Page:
African Americans represent a particularly vulnerable subgroup of persons with hypertension, as they are more likely than Whites to have hypertension, equally as likely to be aware of it and to be treated for it, but less likely to achieve blood pressure control while receiving treatment. African Americans are also more likely than Whites to suffer end organ damage as a result of hypertension. Patients' hypertension self-management behaviors (including adherence to prescribed care, self-blood pressure monitoring, lifestyle changes, and shared medical decision-making) represent a cornerstone of hypertension therapy. Evidence suggests some African Americans with hypertension may experience difficulties carrying out positive self-management behaviors, in part due to cultural beliefs and practices, knowledge and perceptions regarding the nature and consequences hypertension, and lack of systems to support ongoing engagement in prescribed care within their communities. Substantial evidence has demonstrated the important role of family and community support in improving patients' management of a variety of chronic illnesses. However, studies of multilevel interventions designed to specifically improve African American patients' blood pressure self-management by simultaneously harnessing patient, family and community strengths are lacking. Rigorously designed and tested interventions to enhance and sustain African American patients' blood pressure self-management are needed. The goal of this study is to develop and rigorously test the effectiveness of an intervention that simultaneously engages patient, family and community-level strengths to improve African American hypertensive patients' blood pressure by enhancing their sustained performance of hypertension self-management behaviors. A patient-centered intervention will be developed using principles of community-based participatory research and will address predisposing factors that pose barriers to patients' performance of self-management behaviors. The intervention will enable patients' self-management behaviors by providing patients skills in self-management and problem solving to help them overcome barriers to self-management. The intervention will reinforce patients' self-management behaviors through the additional training of family members in self-management and problem solving and by encouraging families to support and reinforce patients' self-management behaviors. Community health workers will also reinforce self-management and problem-solving skills learned by patients and will enable barrier resolution by providing patients with information regarding community resources to overcome common barriers to self-management behaviors. We will assess the interventions' clinical effectiveness as well as its cost-effectiveness and long-term sustainability. Our team, which has extensive expertise in the areas of educational and behavioral interventions in hypertension self-management and community based participatory research methods is well-poised for the successful attainment of study goals.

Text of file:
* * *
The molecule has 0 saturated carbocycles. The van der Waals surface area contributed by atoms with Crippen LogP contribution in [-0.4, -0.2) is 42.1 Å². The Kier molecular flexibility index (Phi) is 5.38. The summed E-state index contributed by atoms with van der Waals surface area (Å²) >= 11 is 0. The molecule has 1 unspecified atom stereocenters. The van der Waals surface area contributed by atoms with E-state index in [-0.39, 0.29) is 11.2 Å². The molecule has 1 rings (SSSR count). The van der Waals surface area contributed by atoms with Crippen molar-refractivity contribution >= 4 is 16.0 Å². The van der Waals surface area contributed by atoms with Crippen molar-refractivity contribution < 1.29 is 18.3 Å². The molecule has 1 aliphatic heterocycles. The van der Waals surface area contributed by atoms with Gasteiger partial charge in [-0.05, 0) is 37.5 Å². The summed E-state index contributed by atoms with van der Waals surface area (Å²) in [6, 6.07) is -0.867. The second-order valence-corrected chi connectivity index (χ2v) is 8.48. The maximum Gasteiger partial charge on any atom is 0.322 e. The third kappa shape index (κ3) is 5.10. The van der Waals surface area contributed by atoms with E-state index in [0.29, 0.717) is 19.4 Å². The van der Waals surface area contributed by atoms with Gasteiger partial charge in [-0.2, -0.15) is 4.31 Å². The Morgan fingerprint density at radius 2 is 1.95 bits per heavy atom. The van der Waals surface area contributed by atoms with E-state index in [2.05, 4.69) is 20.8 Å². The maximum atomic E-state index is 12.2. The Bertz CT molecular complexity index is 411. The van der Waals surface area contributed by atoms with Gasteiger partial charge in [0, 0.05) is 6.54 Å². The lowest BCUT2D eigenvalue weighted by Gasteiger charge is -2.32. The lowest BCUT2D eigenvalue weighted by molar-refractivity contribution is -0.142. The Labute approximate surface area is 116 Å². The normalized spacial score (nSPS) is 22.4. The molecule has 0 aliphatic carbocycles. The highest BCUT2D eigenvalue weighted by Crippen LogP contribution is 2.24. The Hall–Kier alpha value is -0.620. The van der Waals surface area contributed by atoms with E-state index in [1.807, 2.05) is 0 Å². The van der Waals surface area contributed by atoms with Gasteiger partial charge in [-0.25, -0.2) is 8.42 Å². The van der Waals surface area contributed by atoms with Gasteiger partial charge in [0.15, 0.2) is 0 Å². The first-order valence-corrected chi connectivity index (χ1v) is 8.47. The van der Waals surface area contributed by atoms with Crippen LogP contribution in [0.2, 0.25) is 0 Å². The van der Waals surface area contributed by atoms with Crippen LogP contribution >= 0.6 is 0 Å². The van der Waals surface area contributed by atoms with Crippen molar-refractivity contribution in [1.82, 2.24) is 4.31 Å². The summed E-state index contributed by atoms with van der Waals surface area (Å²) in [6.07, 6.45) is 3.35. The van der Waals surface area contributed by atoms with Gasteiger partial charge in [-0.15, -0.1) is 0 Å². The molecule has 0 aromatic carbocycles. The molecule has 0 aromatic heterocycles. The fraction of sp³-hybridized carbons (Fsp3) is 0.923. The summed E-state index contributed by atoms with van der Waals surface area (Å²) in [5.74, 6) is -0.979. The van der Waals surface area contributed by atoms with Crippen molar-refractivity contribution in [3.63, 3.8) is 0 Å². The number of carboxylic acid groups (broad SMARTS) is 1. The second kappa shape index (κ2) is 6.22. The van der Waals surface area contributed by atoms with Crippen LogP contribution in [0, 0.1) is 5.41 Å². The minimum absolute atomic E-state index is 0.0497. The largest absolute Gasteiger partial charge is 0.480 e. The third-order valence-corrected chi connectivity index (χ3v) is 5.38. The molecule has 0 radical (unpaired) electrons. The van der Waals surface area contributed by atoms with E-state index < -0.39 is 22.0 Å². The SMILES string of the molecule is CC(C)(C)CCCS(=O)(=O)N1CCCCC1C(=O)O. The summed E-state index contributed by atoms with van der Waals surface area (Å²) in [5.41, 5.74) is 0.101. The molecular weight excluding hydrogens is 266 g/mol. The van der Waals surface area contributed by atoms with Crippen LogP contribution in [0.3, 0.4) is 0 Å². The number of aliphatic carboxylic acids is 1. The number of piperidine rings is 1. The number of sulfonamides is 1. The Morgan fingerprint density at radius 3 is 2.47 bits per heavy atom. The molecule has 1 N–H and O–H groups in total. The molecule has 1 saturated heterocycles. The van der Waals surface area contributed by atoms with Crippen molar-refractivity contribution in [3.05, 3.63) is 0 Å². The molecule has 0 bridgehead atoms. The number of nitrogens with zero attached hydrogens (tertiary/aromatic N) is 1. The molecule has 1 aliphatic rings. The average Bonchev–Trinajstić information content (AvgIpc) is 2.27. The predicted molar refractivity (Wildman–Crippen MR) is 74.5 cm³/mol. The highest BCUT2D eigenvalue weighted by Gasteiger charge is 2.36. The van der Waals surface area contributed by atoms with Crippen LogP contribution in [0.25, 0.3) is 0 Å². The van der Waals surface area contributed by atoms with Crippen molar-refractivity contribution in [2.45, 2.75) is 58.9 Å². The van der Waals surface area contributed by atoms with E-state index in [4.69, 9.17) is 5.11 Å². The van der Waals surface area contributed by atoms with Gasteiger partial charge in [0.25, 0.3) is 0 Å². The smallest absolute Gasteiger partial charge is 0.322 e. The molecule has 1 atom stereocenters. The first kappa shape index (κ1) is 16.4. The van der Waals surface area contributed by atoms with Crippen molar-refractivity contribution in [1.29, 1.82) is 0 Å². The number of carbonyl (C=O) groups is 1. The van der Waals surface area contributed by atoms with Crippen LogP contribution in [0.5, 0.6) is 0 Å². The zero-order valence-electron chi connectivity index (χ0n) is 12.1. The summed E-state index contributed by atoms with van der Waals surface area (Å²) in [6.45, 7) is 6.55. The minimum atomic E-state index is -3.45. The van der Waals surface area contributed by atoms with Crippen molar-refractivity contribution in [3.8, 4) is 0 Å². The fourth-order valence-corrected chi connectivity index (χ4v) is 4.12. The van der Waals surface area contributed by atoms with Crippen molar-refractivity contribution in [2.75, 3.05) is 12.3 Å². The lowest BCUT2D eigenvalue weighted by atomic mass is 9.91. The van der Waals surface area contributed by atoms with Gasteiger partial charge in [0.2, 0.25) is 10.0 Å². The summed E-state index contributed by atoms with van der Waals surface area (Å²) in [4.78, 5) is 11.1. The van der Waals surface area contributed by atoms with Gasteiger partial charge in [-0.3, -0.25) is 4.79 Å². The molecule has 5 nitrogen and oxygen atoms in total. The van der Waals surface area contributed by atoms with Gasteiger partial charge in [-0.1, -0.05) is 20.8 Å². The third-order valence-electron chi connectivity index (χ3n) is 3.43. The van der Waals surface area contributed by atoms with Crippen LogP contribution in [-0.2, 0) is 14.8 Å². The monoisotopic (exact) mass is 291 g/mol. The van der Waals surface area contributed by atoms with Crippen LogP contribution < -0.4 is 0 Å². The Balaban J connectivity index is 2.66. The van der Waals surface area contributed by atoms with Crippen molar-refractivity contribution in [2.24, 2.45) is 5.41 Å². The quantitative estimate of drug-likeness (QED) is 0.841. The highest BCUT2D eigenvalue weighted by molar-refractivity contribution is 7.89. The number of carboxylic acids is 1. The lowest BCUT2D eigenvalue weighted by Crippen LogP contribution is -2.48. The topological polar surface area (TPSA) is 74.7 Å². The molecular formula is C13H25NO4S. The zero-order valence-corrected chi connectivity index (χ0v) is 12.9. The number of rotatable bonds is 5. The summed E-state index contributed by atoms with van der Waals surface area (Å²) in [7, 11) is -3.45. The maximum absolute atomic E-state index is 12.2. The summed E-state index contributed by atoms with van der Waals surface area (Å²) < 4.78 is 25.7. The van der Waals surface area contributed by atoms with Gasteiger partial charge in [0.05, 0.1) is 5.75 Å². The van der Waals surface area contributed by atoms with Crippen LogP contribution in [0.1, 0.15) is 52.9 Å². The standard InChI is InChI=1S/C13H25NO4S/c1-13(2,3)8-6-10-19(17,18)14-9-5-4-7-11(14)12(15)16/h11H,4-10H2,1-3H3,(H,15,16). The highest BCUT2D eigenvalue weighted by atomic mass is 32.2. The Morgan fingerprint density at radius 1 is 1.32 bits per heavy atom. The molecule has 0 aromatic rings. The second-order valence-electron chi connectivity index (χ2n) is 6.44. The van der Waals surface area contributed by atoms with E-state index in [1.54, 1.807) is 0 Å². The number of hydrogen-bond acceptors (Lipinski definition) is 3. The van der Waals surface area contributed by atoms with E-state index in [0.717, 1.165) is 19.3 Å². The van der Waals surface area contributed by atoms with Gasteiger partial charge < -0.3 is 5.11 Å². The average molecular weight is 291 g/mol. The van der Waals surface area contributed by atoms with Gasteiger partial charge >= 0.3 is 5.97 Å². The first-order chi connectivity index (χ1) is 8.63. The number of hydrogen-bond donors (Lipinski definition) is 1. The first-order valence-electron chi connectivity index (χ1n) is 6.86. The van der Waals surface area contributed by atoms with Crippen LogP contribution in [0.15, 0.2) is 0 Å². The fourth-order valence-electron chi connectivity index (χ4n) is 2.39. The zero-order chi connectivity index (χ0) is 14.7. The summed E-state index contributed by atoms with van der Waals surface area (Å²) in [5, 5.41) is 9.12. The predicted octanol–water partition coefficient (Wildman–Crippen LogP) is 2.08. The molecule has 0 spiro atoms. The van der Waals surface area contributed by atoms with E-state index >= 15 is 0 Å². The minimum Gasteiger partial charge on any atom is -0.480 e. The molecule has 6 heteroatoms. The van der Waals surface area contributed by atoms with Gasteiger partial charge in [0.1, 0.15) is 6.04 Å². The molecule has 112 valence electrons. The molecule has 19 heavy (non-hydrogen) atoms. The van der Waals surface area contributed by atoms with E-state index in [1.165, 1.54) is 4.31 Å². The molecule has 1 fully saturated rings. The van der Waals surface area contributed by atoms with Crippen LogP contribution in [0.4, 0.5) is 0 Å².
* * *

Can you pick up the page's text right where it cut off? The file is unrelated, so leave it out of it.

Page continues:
National Institute of Health (NIH)
National Heart, Lung, and Blood Institute (NHLBI)
Specialized Center (P50)
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Special Emphasis Panel (ZCA1-SRLB-3)
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Johns Hopkins University
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